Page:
Perverse Titillation: The Exploitation Cinema of Italy, Spain and France, 1960-1980
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The exploitation film industry of Italy, Spain and France during the height of its popularity from 1960 to 1980 is the focus of this entertaining history. With subject matter running the gamut from Italian zombies to Spanish werewolves to French lesbian vampires, the shocking and profoundly entertaining motion pictures of the "Eurocult" genre are discussed from the standpoint of the films and the filmmakers, including such internationally celebrated auteurs as Mario Bava, Jess Franco, Jean Rollin and Paul Naschy. The Eurocult phenomenon is also examined in relation to the influences that European culture and environment have had on the world of exploitation cinema. The author's insight and expertise contribute to a greater understanding of what made these films special--and why they have remained so popular to later generations.
exploitation ﬁlm, involving some nifty plastic surgery and a carnival setting. The ﬁlm, with its twists and turns, is actually fun stuff that makes good use of the Spanish locales and the Spanish supporting players. Soledad Miranda, who would later become the ultimate muse of Jess Franco, shows up as a sweet young girl who unwisely develops feelings for the rage-driven Sullivan. Jess Franco: El Maestro I’m ﬁnding myself very comfortable in my skin and I love my work. If there’s a minority who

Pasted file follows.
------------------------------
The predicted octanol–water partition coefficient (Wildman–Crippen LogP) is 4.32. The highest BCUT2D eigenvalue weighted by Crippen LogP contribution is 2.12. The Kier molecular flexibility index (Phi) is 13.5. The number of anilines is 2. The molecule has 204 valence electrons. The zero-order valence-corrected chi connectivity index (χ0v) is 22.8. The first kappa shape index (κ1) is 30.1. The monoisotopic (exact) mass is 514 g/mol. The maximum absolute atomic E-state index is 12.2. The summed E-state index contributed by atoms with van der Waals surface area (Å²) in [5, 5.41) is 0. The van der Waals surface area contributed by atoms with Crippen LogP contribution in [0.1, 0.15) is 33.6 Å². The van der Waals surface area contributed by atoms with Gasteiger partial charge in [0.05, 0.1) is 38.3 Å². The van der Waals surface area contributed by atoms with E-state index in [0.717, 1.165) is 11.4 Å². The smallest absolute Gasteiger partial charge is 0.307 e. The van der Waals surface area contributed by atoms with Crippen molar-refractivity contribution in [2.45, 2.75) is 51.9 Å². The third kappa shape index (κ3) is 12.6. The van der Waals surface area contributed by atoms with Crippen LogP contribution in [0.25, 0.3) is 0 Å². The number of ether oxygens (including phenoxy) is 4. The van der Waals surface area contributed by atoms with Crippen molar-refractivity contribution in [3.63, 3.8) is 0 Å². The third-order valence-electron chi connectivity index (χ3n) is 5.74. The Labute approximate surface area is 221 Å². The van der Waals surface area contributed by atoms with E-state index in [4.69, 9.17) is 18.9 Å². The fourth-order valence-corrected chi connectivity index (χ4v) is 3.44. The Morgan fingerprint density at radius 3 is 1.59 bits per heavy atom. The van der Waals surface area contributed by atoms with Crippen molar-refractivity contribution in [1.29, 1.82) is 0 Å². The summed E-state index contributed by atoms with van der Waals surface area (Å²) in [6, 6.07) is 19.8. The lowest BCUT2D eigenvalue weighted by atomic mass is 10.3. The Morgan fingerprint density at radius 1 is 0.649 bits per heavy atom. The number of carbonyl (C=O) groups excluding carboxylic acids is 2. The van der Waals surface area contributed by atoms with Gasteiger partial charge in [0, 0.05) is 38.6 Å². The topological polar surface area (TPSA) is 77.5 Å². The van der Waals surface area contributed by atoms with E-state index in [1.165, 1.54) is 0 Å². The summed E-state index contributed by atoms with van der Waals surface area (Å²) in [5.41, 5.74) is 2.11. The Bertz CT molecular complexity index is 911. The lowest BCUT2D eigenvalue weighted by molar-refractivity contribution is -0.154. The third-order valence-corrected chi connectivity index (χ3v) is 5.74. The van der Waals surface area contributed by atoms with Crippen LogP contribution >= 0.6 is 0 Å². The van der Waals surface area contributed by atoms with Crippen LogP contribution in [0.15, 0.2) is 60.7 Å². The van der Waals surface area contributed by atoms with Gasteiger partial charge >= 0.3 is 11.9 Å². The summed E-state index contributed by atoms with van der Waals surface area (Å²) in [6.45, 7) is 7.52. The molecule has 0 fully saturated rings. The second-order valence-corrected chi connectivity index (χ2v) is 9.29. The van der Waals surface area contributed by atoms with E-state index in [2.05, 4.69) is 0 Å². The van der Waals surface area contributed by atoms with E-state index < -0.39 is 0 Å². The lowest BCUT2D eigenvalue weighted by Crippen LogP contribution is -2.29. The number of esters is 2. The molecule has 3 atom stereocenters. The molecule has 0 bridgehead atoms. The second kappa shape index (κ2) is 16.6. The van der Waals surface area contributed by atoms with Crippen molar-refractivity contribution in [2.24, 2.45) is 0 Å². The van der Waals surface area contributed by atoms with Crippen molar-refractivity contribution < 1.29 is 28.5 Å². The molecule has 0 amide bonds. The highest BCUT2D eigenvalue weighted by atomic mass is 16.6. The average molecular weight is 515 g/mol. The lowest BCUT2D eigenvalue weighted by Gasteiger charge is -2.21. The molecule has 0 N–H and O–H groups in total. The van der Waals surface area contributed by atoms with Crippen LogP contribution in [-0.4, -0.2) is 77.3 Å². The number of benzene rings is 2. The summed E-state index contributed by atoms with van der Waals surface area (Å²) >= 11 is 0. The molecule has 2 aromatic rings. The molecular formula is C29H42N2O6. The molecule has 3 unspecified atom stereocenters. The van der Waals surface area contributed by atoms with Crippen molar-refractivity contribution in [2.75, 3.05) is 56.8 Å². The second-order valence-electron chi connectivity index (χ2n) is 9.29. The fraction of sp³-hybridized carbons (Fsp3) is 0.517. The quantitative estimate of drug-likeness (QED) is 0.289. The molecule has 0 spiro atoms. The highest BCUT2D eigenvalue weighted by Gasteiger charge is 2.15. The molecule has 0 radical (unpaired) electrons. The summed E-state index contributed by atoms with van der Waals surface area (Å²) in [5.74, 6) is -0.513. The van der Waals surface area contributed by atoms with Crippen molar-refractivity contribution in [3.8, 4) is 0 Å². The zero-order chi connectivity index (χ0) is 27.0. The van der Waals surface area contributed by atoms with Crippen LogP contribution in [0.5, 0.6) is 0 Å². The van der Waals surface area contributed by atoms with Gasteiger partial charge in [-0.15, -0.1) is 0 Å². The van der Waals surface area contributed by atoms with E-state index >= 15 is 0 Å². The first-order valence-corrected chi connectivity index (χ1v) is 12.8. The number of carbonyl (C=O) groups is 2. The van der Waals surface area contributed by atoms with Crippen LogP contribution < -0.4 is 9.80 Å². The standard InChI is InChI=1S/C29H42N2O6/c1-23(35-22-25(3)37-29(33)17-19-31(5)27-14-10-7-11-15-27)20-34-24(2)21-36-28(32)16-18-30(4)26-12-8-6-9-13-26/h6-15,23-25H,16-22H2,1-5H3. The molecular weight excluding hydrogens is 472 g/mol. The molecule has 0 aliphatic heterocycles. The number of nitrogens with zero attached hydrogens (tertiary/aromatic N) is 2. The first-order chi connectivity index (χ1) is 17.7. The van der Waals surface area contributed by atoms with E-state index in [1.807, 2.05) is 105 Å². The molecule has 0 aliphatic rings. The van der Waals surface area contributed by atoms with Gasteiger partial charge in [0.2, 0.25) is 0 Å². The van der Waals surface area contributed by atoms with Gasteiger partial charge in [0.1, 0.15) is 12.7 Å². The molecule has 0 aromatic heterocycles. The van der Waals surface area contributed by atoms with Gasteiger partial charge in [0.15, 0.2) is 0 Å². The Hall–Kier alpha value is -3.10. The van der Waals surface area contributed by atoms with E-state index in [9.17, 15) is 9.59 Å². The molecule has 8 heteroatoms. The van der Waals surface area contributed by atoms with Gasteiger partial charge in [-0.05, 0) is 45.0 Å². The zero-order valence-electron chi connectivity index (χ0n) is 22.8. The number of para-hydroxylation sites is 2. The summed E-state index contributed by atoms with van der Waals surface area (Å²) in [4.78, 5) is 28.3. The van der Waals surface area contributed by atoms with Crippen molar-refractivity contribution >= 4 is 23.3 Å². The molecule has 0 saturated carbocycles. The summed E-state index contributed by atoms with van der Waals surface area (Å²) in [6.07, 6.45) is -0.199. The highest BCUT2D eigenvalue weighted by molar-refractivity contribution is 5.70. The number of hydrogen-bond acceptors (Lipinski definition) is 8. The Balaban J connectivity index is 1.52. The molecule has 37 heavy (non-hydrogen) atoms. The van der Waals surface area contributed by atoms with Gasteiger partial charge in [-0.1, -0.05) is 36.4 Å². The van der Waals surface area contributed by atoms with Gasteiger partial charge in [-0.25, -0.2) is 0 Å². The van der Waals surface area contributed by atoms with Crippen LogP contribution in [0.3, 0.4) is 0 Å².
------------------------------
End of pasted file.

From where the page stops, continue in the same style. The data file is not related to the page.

is seen as deprived sexually, needy and suffering through both emotional and physical pain. Her demise always seems ensured and is brought about by her love of Hans (Pierre Brice), the young hero of the piece. There is no sympathy for Elﬁ as she happily submits Hans’s ﬁancée (Dany Carrel) to torture after being spurned by Hans. The change in setting allows for greater international audience participation. By transferring to a locale that is familiar with the northern European audience while
around the world, the ﬁlm is a colorful travelogue (the ﬁlmmakers really do know how to make an attractive ﬁlm) focusing on such genderempowering subjects as topless sunbathing, prostitution and nightclub singing. It would be more believable if we had concentrated more on the gun-toting female Israeli soldiers marching instead of watching them changing their clothes. At least this one doesn’t have nuns setting themselves on ﬁre. A male-gaze dream! 1. Italy 71 The Color of Fear: The Italian
the ﬁrm scholarly approach, exploring themes and history outside the conﬁnes of what is actually on celluloid (“Boring,” says the casual Eurocult fan), or should he take the approach of a fan who loves these ﬁlms and wants to share in spreading the fun (“You prove nothing,” says the academic)? My 16 INTRODUCTION Introduction 17 thought is, let’s do both! I think it’s quite possible when dealing with subjects like, for example, women having sexual affairs with the severed heads of their
ﬁlm Ed Wood would have made had he had a big budget. Morrissey goes all out in the gore department, with organs ﬂying all over the place. The ﬁlm was also shot in 3-D, which adds to the fun as Kier often shows the audience close-ups of the big helpings of internal organs! Filmed after Frankenstein, Blood for Dracula is actually a little more subdued, but still crazy fun! Poor Dracula (Kier) has to leave his Romanian castle because there are no more virgins left in his town. See, he can only drink